Determining which fin is best for you begins with determining which sort of diving you’ll be doing most often, and how often you’ll be diving. Free divers and dive professionals who need to be able to cover distance rapidly may opt for fins that are considerably longer than those used by the typical recreational diver. A seasoned and certified wreck diver, or an underwater archaeologist working every day in the confines of a shipwreck, may prefer a shorter fin that would strike many infrequent divers as uncomfortably stiff. Divers who are in the water just about every day will usually want a design that is efficient as possible, even if that makes the fin a little harder to kick. But if you only dive on vacation, you’ll probably want to go the opposite direction and look for ease-of-kicking first – that way your legs are still fresh enough to enter the limbo contest or go dancing in the evening!
Types of Fins
Fins in general are classified as one of two types:
- Full-foot fins (sometimes called “shoe fins”) cover the heel and are donned like a slip-on shoe. Many divers feel close-fitting full-foot fins to be more effective at transferring energy from foot to fin, and traveling divers like the fact that, as full-foot fins are worn over bare feet, there is no need to carry dive boots in the gear bag. These are popular fins among warm-water divers, and they have the added advantage that they are usually lighter weight for traveling.
- Open-heel fins are open at the heel and kept on the foot with a heel strap. This type of fin is usually worn with a dive boot. As dive boots come in varying levels of thermal protection, open-heel fins tend to be the popular choice among divers who dive in cold or cooler waters, and among those that demand a fin with greater efficiency, such as professionals. And many people like the fact that, when you remove an open-heel fin, you still have dive boots on. This can make shore entries or crossing rocky beaches considerably more comfortable.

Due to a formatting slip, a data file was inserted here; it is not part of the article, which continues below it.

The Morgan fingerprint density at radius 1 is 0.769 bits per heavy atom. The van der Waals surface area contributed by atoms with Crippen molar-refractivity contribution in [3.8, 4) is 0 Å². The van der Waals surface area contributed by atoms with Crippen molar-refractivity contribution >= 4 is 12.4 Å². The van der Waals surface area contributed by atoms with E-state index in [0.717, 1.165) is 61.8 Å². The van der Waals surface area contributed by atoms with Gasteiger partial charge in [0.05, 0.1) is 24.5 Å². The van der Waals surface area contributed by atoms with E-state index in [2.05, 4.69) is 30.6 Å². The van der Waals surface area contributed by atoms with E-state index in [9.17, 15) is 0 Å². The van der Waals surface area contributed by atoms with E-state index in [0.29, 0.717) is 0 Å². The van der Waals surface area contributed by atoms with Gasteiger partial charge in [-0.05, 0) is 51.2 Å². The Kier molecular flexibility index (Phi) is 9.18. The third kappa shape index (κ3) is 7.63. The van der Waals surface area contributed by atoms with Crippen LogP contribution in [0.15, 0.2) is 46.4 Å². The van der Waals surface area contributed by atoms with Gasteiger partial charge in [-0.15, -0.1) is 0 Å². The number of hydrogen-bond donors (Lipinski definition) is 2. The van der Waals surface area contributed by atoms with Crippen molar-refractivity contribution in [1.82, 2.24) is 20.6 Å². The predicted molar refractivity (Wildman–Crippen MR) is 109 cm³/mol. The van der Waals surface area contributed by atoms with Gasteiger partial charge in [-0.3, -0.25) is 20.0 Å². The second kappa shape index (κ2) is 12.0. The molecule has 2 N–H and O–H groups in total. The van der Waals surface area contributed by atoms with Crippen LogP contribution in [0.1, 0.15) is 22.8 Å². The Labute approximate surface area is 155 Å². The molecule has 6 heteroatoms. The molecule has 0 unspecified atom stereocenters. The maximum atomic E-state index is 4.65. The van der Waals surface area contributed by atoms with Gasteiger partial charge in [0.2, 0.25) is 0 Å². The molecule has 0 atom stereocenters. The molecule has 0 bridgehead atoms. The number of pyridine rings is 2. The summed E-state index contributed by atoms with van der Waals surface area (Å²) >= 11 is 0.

In recent years, a new sub-division has also arisen in both full-foot and open-heel fins:
- Conventional or paddle-bladed fins have a single, undivided blade and are the sort of fin that divers have used for years. Fans of this design say that it is an extremely effective design, because all of the water that contacts the blade gets pushed by it, with none of it “leaking” through. But because this design is so effective, conventional fins can provide significant resistance, and will be harder to kick for those who do not swim with fins regularly.
- Split fins have a divide in the “web” of their blade. This can be a short divide on a flared blade (creating a fin that looks much like the fluke of a marine mammal), or a long divide that extends nearly to the foot pocket and separates the blade into two long, stiff strips. Advocates of split fin technology point out that this sort of fin is much easier to kick (especially for the newer or the occasional diver), while still providing significant underwater propulsion.
And while all fins may look quite similar at a distance, a number of features will distinguish individual models further:
- Vented fins use vents to allow some water to slip through during the less powerful forward stroke through the water. Vents are one way of making conventional blade designs easier to kick, particularly when swimming against a steady current.